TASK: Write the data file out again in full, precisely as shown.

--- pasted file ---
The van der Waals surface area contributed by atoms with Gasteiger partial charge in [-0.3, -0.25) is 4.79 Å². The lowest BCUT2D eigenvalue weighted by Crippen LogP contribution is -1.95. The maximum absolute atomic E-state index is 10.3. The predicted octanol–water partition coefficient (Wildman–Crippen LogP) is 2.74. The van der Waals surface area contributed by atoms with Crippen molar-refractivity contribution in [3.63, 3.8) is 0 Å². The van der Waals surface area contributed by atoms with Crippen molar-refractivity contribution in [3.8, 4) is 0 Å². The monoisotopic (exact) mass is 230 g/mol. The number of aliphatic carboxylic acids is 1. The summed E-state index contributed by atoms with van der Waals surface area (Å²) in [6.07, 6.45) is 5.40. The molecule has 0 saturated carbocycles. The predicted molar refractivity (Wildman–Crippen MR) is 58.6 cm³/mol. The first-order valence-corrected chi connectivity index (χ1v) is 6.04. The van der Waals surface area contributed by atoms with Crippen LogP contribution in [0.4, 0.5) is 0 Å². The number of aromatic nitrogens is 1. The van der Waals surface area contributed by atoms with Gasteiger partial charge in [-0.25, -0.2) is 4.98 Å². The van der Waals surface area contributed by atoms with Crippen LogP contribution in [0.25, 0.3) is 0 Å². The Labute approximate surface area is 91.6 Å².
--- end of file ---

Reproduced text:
The van der Waals surface area contributed by atoms with Gasteiger partial charge in [-0.3, -0.25) is 4.79 Å². The lowest BCUT2D eigenvalue weighted by Crippen LogP contribution is -1.95. The maximum absolute atomic E-state index is 10.3. The predicted octanol–water partition coefficient (Wildman–Crippen LogP) is 2.74. The van der Waals surface area contributed by atoms with Crippen molar-refractivity contribution in [3.63, 3.8) is 0 Å². The van der Waals surface area contributed by atoms with Crippen molar-refractivity contribution in [3.8, 4) is 0 Å². The monoisotopic (exact) mass is 230 g/mol. The number of aliphatic carboxylic acids is 1. The summed E-state index contributed by atoms with van der Waals surface area (Å²) in [6.07, 6.45) is 5.40. The molecule has 0 saturated carbocycles. The predicted molar refractivity (Wildman–Crippen MR) is 58.6 cm³/mol. The first-order valence-corrected chi connectivity index (χ1v) is 6.04. The van der Waals surface area contributed by atoms with Crippen LogP contribution in [0.4, 0.5) is 0 Å². The number of aromatic nitrogens is 1. The van der Waals surface area contributed by atoms with Gasteiger partial charge in [-0.25, -0.2) is 4.98 Å². The van der Waals surface area contributed by atoms with Crippen LogP contribution in [0.25, 0.3) is 0 Å². The Labute approximate surface area is 91.6 Å².